Book Review

India’s First Anthology of Gastronomic Writing Underscores Appetising Possibilities of the Infant Genre

Posted: December 27, 2015 at 5:56 pm   /   by   /   comments (0)

BOOK DETAILS

CHILLIES AND PORRIDGE: WRITING FOOD

By Mita Kapur

HarperCollins India; Rs 499

STAR RATING: ***1/2

MOST people pigeonhole food writing into restaurant reviews and cookbooks, even as the latter stare into obsolescence because of the mushrooming of cookery websites and recipe-sharing groups on Facebook. There’s however a “distinguished strand of literature”, not so much from India as from Europe and North America, that explores food experiences, food history, food personalities and, increasingly, food chemistry (not in the soporific textbook style, but in the footsteps of the eloquent Harold McGee, whose descriptions of molecular mutations that take place in the process of cooking are priceless dollops of literature).

The seeds of ‘gastronomic literature’ were planted by the French lawyer and politician, Jean Anthelme Brillat-Savarin (1755-1826), who defined the genre with his ground-breaking book, The Physiology of Taste, which was translated into English by M.F.K. Fisher, another brilliant pioneer of the art, about whom the poet W.H. Auden had commented: “I do not know of anyone in the United States who writes better prose.”

Fisher believed that eating well was one of the “arts of life” and it is this conviction that has inspired many a writer to tip-toe into gastronomy — A.J. Liebling, one of the greatest sports journalists, is best remembered for Between Meals, a hilarious compendium of essays on his dining companions and famous guests at restaurants; Charles Perry moved from writing on rock music to becoming the world’s authority on Middle Eastern cookery; Jane Grigson pursued a career in art history and publishing before she became one of the most revered names in the world of food writing; Alan Davidson, a career diplomat and former ambassador, left behind the most comprehensive food encyclopaedia ever written, the majestic Oxford Companion to Food; and Paul Levy, who had dropped out of college to become a book reviewer for The Observer, decided to write on food for a primarily male audience that had very little time for cookbooks, and though he wrote on art subsequently for the European edition of the Wall Street Journal, food continues to be his consuming passion (it was he who invented the now-disparaged word ‘foodie’ with Ann Barr in 1984).

India has had cookbook writers in plenty, from the formative days of Mrs Balbir Singh, but the tradition of gastronomic writing is in its infancy (although glimmers of it are present in Abdul Halim Sharar‘s description of Wajid Ali Shah’s culinary exploits in Guzishta Lucknow) — and I can only count Vir Sanghvi, Vikram Doctor, Shoba Narayan, Kaveri Ponnapa and Gautam Anand as the flag-bearers of this art. Sadly, none of them is present in the volume under review.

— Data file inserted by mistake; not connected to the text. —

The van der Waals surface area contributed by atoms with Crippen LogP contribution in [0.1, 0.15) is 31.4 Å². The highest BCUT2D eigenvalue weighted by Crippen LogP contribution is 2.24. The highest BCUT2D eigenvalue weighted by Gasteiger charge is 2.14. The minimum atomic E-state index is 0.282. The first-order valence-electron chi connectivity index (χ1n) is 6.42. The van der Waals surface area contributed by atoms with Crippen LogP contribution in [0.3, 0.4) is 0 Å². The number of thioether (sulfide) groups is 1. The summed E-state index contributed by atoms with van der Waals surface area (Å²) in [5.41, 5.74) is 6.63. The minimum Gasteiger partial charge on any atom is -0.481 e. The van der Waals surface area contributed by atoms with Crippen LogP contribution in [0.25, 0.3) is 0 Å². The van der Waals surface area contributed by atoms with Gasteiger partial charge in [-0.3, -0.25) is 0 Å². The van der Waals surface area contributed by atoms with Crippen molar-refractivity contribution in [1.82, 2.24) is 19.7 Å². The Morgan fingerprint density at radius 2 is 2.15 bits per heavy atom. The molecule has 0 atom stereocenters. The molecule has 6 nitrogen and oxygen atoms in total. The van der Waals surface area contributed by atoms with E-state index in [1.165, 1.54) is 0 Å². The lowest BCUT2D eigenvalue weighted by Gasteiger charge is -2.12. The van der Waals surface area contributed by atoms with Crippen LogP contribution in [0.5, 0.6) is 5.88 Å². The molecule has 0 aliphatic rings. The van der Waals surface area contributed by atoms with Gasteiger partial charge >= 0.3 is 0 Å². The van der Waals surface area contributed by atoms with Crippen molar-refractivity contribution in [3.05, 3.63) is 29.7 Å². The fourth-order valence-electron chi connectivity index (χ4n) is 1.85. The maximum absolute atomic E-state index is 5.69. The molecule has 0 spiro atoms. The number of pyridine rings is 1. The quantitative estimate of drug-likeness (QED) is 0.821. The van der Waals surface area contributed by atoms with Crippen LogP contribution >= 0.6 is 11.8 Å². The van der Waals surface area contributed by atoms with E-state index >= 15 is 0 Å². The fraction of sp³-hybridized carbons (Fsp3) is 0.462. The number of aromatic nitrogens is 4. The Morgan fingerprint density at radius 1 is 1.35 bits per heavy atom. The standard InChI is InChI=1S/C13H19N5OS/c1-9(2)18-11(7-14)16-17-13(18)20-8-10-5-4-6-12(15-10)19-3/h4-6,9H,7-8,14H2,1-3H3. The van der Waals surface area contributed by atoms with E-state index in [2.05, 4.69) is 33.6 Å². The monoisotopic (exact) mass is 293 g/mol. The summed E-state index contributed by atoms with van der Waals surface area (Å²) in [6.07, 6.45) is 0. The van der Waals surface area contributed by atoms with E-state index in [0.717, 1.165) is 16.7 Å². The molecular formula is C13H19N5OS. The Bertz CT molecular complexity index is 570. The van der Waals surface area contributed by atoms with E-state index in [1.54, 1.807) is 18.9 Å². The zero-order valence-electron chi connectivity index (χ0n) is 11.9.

These omissions however do not detract from the value of this anthology as the first-of-its-kind compilation of Indian gastronomic literature. In Culinary Fictions: Food in South Asian Diasporic Culture (2010), Anita Mannur stays within the perimeter of literature. So does Nilanjana Ray in what I would describe as the misleadingly titled A Matter of Taste: The Penguin Book of Indian Writing on Food (2004).

Mita Kapur, author of the acclaimed food-themed book, The F-Word, sought-after literary agent, and diva of literature festivals — from Jaipur to Mountain Voices and the Crime Writers’ Festival — has bravely ventured into a new literary frontier: Indian gastronomic writing. The results are mixed (a mish-mash of styles and themes, like the porridge alluded to in the title), but for a first attempt, definitely very encouraging.

The contribution that stands out, as much for its luminous style as for the wave of emotions it sets off, is chef-restaurateur Manu Chandra‘s nostalgic account of his growing-up years, ‘Coming Full Circle’. I will find it hard to forget his description of Rohtas, the samosawallah outside College (St Stephen’s for outsiders). Thank God he’s in the restaurant business, otherwise he would have put us food writers out of business! Giving him competition for the reader’s fleeting attention span is Naintara Maya Oberoi‘s ‘Inheritance’, redolent of the aroma of tandoori rotis, and Janice Pariat‘s ‘Porridge’, which comes closest to The New Yorker school of gastronomic literature with the way it intertwines the porridge that the writer’s grandmother made with the works of a host of authors, from Enid Blyton to Charlotte Bronte.

Jhampan Mookerjee‘s ‘The Sound of Flowers’ is good old-fashioned journalism at work to piece together the story of the inebriating mohua. Nilanjana Roy‘s ‘Unseen Food’ is a must-read for a journalist/blogger/aspiring author looking for the next big food story — she touches upon a host of them, from ragi (or foxtail millet, the new rage in the world of fad diets) to the foraging practices of our adivasi communities, who’d make Noma’s Rene Redzepi seem oh-so yesterday.  Then there’s the most delectably informative conversation among three journalists (and old friends) — Jayaditya Gupta, Sumana Mukherjee and Bikramjit Ray — that transports readers from Ahmedabad to Cape Town and Sao Paulo via Bangalore, Baroda, Chandigarh, Delhi, Kolkata and Madhupur in Jharkhand.

Fans of Bachi Karkaria, Rocky and Mayur, Kai Friese, and Sidin Vadukut will also get to read them, for the anthology has a meal for every kind of hunger, and as Anita Nair puts it so memorably, amplifying her mother’s homespun wisdom, “Hunger is the only appetite that you can ever appease.”

This book review first appeared in Mail Today on December 27, 2016. Copyright: Mail Today Newspapers